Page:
- Hypotonic filtrate (~100-200 mOsm/L)
- Reabsorption of Na+ and Cl- via thiazide-sensitive co-transporters.
- Ca2+ is reabsorbed.
- Basolateral Na+/K+ATPase antiporter absorbs Na+, secretes K+.
- pH: HCO3- is absorbed and H+ is secreted – or vice versa. This is in response to the acid/base state of the body.
- Parathyroid Hormone (PTH): acts here to reabsorb Ca2+ via phosphorylation of regulatory proteins. It enhances synthesis of all transporters in the DCT.
- Thiazide diuretics act here to inhibit Na+/Cl+ reabsorption by blocking their co-transporter. Increased ion excretion leads to increased H2O excretion, lending these medications their “diuretic” properties.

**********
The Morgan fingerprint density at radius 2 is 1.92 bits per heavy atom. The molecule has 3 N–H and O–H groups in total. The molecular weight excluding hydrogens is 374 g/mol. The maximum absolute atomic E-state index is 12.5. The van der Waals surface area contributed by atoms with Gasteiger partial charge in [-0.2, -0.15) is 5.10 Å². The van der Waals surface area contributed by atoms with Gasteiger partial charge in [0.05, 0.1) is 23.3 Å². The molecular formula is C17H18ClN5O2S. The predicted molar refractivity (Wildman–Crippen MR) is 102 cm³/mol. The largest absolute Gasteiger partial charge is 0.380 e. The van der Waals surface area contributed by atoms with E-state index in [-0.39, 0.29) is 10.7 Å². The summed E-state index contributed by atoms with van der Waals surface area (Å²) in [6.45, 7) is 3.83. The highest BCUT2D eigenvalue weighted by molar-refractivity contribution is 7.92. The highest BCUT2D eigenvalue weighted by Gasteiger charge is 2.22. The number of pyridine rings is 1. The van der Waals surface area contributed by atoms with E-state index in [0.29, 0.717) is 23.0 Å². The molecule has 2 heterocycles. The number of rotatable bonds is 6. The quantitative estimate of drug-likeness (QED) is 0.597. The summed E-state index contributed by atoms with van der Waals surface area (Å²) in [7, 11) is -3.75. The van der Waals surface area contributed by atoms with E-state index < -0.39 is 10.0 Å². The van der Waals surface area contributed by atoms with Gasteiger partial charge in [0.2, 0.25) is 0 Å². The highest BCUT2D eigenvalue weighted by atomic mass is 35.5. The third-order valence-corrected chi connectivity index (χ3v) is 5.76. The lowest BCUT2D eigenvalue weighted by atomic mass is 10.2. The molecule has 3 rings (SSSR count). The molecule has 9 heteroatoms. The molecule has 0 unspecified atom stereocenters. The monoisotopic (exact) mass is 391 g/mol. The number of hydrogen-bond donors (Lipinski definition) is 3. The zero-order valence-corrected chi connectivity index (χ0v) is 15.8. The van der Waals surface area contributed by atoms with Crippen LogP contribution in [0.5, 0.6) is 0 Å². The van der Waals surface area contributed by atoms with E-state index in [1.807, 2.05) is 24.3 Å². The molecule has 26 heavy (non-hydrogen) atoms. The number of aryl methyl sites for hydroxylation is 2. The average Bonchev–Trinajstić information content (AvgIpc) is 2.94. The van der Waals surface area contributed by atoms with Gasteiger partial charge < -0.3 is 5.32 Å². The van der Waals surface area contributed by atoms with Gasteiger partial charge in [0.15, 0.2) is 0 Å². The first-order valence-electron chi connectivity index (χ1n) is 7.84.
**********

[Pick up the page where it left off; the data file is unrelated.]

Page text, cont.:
- Prostaglandins: released by cells of the macula densa in response to decrease in blood pressure. Acts on the afferent arterioles causing dilation and release of renin from their juxtaglomerular cells.
- Filtrate of varying osmolality and ion concentrations in response to the body’s current demands.